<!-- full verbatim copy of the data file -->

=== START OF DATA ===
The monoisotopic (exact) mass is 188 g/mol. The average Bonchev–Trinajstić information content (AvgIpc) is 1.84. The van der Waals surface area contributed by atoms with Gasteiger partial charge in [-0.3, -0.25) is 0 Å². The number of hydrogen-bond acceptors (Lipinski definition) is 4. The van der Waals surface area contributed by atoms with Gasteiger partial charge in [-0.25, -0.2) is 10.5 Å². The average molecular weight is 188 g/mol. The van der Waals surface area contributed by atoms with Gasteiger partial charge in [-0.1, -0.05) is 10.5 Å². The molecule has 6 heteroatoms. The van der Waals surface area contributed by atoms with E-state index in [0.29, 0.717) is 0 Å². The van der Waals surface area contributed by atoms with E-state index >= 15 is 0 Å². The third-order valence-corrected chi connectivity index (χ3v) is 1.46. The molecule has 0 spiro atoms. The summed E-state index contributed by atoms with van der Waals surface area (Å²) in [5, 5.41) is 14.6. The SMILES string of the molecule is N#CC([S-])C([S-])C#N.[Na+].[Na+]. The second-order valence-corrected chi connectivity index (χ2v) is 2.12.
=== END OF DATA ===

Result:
The monoisotopic (exact) mass is 188 g/mol. The average Bonchev–Trinajstić information content (AvgIpc) is 1.84. The van der Waals surface area contributed by atoms with Gasteiger partial charge in [-0.3, -0.25) is 0 Å². The number of hydrogen-bond acceptors (Lipinski definition) is 4. The van der Waals surface area contributed by atoms with Gasteiger partial charge in [-0.25, -0.2) is 10.5 Å². The average molecular weight is 188 g/mol. The van der Waals surface area contributed by atoms with Gasteiger partial charge in [-0.1, -0.05) is 10.5 Å². The molecule has 6 heteroatoms. The van der Waals surface area contributed by atoms with E-state index in [0.29, 0.717) is 0 Å². The van der Waals surface area contributed by atoms with E-state index >= 15 is 0 Å². The third-order valence-corrected chi connectivity index (χ3v) is 1.46. The molecule has 0 spiro atoms. The summed E-state index contributed by atoms with van der Waals surface area (Å²) in [5, 5.41) is 14.6. The SMILES string of the molecule is N#CC([S-])C([S-])C#N.[Na+].[Na+]. The second-order valence-corrected chi connectivity index (χ2v) is 2.12.